We all know what saliva is, but few of us know the important role it plays in tooth care. Let’s take a closer look at what causes tooth decay and how saliva helps prevent it.

What causes tooth decay?
Plaque acids are one of the main causes of tooth decay. They are produced after we eat or drink by bacteria that live in our mouths.

How do plaque acids cause tooth decay?
Plaque acids attack your teeth and dissolve important minerals on their surface. This weakens your teeth and can lead to decay over time.

How does saliva help prevent decay?
Saliva contains important elements such as bicarbonate, calcium, and phosphate. They not only neutralize plaque acids, but also help repair early tooth damage and decay.

Saliva and sugarfree gum Chewing sugarfree gum causes your mouth to increase the production of saliva by 10 times the normal rate.

Research shows that chewing sugarfree gum for 20 minutes after eating or drinking can help reduce tooth decay by up to 40%.

So, when you’re on the go and brushing isn’t an option, consider reaching for a piece of sugarfree gum. Your mouth will thank you.


Tooth Mousse

Tooth Mousse is a delicious tasting crème that is beneficial for teeth. It contains calcium and phosphate, the major minerals teeth are made from. These minerals are available in a soluble form as they are carried in a special milk-derived protein known as RECALDENT TM(CPP-ACP).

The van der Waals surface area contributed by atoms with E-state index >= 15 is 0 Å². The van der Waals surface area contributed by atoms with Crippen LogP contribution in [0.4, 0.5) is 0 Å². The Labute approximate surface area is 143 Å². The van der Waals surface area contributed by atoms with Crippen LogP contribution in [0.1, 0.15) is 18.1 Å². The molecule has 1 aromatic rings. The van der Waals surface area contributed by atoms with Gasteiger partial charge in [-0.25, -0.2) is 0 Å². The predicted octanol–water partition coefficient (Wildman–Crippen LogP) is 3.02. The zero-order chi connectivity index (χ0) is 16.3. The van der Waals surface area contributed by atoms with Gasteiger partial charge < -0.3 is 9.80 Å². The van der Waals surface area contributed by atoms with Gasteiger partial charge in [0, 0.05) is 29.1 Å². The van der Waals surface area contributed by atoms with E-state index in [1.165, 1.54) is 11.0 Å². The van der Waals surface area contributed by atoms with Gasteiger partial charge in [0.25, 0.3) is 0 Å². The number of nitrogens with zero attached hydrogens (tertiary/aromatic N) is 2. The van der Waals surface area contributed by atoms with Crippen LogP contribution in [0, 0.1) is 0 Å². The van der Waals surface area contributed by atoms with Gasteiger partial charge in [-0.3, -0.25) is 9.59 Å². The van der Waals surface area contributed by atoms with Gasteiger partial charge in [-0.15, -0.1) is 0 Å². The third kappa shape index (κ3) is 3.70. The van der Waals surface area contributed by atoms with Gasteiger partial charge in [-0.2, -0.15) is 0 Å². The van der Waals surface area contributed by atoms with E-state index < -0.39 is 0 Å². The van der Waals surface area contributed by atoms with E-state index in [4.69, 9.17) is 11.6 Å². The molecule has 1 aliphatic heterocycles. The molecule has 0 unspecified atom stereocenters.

Tooth Mousse can help to proctect the teeth aiding the replacement of calcium and phosphate minerals lost during regular acid attacks usually after eating and drinking.

Tooth Mousse is fluoride-free. If your dentist recommends that you need an additional fluoride treatment program, you can safely use Tooth Mousse and fluoride products at the same time.

Tooth Mousse Plus could be helpful

– if you have an acidic oral environment
– if you have active decay in your mouth
– if you have white spot lesions
– if you have sensitive teeth
– if you have erosion or tooth wear
– if you are undertaking tooth whitening procedure
– if you are undertaking orthodontic treatment
– if you suffer from dry mouth
– if you are susceptible to dehydration from sporting activities or outdoor work
– if you are suffering from morning sickness during pregnancy
– if you are at increased risk of decay as a result of medical conditions (e.g. diabetes)
– if you have low saliva flow rate as a result of prescription medications